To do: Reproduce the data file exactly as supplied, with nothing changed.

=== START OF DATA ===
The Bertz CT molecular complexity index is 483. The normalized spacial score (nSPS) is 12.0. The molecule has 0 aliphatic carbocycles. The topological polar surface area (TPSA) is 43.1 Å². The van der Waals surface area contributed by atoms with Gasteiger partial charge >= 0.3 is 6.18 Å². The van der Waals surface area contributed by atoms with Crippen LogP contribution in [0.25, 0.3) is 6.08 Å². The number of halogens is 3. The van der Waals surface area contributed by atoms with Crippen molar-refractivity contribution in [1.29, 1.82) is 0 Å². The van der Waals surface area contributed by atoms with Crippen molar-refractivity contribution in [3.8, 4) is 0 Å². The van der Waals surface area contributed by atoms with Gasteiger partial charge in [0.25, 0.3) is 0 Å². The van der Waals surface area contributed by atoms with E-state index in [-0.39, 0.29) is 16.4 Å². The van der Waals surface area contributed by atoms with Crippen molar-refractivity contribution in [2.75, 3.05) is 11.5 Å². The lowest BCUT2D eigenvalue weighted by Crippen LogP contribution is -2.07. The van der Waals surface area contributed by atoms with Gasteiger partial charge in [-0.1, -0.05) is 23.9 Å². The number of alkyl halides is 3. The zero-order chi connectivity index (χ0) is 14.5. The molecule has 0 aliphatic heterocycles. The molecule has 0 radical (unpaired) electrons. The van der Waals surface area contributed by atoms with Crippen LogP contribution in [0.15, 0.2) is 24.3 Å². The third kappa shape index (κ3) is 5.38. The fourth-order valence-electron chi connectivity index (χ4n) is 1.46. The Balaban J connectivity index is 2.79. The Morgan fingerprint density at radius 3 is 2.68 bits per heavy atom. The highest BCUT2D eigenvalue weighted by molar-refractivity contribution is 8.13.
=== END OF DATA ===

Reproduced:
The Bertz CT molecular complexity index is 483. The normalized spacial score (nSPS) is 12.0. The molecule has 0 aliphatic carbocycles. The topological polar surface area (TPSA) is 43.1 Å². The van der Waals surface area contributed by atoms with Gasteiger partial charge >= 0.3 is 6.18 Å². The van der Waals surface area contributed by atoms with Crippen LogP contribution in [0.25, 0.3) is 6.08 Å². The number of halogens is 3. The van der Waals surface area contributed by atoms with Crippen molar-refractivity contribution in [1.29, 1.82) is 0 Å². The van der Waals surface area contributed by atoms with Crippen molar-refractivity contribution in [3.8, 4) is 0 Å². The van der Waals surface area contributed by atoms with Gasteiger partial charge in [0.25, 0.3) is 0 Å². The van der Waals surface area contributed by atoms with E-state index in [-0.39, 0.29) is 16.4 Å². The van der Waals surface area contributed by atoms with Crippen molar-refractivity contribution in [2.75, 3.05) is 11.5 Å². The lowest BCUT2D eigenvalue weighted by Crippen LogP contribution is -2.07. The van der Waals surface area contributed by atoms with Gasteiger partial charge in [-0.1, -0.05) is 23.9 Å². The number of alkyl halides is 3. The zero-order chi connectivity index (χ0) is 14.5. The molecule has 0 aliphatic heterocycles. The molecule has 0 radical (unpaired) electrons. The van der Waals surface area contributed by atoms with Crippen LogP contribution in [0.15, 0.2) is 24.3 Å². The third kappa shape index (κ3) is 5.38. The fourth-order valence-electron chi connectivity index (χ4n) is 1.46. The Balaban J connectivity index is 2.79. The Morgan fingerprint density at radius 3 is 2.68 bits per heavy atom. The highest BCUT2D eigenvalue weighted by molar-refractivity contribution is 8.13.